In the seventeen years since Open Context launched, it has published over 2 million records from 191 projects and sub-projects, representing the work of more than 1,600 scholars working in 94 countries. As of December 2023, these 2 million records include more than 173,000 images, illustrations, and 3D models. According to Google Scholar, Open Context has been cited nearly 600 times since its inception.
This year’s data publications included a collection of 3D models documenting artifacts from Ukraine’s rich prehistory (authored by Simon Radchenko, Dmytro Nykonenko, Danylo Konovalov, Yurii Chernata, Tymofiy Hordiienko, Semen Prokopenko, and Pavlo Yaschenko). The Open Context team is also actively developing new data publications documenting Abu Hureyra (Syria), a key site for understanding the origins of agriculture, representing the long collaboration between Andrew Moore and his late colleagues, Gordon Hillman and Tony Legge. We’re also working with the Madaba Plains Project team (led by Doug Clark and Larry Herr) to complete publication of a huge dataset documenting decades of excavations at Tall al-‘Umayri, a site in Jordan providing key evidence of religious, administrative, and domestic life over many centuries of occupation.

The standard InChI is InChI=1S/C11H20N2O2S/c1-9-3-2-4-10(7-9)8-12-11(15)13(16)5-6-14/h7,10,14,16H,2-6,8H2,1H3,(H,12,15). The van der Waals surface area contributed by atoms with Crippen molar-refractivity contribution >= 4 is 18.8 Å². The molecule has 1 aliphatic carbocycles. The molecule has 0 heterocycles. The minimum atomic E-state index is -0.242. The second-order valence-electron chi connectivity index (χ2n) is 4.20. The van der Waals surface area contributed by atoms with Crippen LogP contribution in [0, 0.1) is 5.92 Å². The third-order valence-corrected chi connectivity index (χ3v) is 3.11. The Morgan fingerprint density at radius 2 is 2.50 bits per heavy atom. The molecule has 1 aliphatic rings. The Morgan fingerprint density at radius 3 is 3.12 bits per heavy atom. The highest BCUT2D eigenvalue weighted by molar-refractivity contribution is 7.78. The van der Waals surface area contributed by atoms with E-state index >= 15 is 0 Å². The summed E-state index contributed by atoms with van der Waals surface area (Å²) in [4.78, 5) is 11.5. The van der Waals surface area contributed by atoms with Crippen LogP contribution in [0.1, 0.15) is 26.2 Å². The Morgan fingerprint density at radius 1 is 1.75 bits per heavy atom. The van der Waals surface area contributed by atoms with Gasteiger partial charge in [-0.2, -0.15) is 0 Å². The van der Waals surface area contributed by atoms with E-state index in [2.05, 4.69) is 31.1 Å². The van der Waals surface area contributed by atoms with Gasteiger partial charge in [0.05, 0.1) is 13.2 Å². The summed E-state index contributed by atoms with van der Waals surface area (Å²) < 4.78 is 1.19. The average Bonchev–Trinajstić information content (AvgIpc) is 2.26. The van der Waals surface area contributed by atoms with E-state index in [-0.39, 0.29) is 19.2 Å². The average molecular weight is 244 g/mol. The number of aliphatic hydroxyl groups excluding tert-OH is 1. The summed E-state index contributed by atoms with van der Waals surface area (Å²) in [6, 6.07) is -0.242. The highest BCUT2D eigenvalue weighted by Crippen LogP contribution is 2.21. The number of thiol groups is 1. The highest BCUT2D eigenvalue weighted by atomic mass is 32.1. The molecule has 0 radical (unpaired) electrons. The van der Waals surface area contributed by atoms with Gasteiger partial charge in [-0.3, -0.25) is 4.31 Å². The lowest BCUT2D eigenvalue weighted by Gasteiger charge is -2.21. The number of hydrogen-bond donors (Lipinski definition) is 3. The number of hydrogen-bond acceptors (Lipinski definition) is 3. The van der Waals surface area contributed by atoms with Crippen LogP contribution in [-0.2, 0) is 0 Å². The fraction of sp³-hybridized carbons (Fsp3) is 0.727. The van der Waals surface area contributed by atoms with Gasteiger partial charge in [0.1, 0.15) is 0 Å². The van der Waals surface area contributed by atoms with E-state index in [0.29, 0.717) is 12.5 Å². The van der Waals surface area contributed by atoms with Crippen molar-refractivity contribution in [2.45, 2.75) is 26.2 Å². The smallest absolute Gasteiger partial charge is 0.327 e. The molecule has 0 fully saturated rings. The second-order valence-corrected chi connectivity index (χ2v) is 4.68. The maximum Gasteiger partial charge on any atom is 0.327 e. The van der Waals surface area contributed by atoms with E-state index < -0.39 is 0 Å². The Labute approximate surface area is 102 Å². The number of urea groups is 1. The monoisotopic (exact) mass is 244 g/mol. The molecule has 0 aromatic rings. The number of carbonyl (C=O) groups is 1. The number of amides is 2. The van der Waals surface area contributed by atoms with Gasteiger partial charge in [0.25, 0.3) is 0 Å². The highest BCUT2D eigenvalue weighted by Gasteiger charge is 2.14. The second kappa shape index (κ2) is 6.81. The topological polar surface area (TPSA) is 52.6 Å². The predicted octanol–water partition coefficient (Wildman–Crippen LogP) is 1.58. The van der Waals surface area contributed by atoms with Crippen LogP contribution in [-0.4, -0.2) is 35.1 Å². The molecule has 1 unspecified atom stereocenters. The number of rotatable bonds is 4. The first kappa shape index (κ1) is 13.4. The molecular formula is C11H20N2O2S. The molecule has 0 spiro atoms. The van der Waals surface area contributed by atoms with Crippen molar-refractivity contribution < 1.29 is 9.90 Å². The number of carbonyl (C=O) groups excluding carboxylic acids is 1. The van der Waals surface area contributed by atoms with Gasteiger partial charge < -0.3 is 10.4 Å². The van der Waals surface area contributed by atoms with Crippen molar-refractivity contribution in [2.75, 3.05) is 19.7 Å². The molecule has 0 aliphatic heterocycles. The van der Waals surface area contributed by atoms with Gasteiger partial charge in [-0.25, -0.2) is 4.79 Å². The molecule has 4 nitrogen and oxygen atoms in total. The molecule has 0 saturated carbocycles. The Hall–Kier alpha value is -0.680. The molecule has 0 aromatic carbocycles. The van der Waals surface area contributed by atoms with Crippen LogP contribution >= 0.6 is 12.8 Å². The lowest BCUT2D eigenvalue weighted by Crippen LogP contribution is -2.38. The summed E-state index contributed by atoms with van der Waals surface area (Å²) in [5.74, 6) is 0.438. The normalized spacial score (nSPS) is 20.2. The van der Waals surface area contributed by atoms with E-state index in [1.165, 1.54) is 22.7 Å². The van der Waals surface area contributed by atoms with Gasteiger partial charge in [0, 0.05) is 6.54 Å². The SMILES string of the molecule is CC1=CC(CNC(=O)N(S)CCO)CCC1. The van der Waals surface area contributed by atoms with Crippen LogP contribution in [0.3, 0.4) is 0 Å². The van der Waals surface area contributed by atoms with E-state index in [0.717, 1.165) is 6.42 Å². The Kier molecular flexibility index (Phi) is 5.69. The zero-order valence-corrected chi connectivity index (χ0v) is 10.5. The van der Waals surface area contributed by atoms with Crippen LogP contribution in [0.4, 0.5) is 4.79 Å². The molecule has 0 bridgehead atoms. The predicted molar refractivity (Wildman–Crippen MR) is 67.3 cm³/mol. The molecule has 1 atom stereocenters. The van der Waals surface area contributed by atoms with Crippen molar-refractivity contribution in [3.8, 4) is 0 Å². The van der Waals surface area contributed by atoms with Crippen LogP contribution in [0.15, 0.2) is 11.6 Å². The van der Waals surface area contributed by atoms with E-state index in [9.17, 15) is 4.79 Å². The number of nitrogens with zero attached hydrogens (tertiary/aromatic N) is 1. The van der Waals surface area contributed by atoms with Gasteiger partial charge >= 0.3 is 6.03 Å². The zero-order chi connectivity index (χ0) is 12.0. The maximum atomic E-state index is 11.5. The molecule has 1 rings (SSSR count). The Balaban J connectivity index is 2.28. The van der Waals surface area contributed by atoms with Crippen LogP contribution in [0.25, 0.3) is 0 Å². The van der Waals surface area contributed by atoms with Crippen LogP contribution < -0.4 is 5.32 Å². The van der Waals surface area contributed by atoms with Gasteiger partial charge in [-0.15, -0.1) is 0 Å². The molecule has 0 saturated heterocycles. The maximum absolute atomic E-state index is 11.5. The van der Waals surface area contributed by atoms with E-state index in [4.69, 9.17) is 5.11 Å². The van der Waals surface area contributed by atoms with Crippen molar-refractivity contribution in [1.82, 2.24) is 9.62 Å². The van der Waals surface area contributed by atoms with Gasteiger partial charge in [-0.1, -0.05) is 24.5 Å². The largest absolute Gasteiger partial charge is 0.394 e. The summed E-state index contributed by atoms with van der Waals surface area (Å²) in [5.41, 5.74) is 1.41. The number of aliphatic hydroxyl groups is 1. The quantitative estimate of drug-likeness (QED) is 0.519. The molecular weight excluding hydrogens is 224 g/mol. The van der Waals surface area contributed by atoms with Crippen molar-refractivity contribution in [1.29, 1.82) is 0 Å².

In 2023, Open Context also celebrated a major upgrade. This involved several improvements to speed and scalability, as well as stricter enforcement of certain data quality expectations. The user interface also has more data visualization features and more streamlined search and data export features. Behind the scenes, major improvements include smaller, clearer, and more streamlined code that make Open Context easier to maintain and adapt. Modifications to make Open Context’s internal structure more modular means it will be easier to change specific parts of Open Context without breaking other parts that we still want to keep. This puts Open Context in a good position to leverage the well-supported, open source data source offered by the Arches Project while maintaining Open Context’s new and improved user interface for viewing, browsing, searching, and visualizing records. Stay tuned for more in 2024!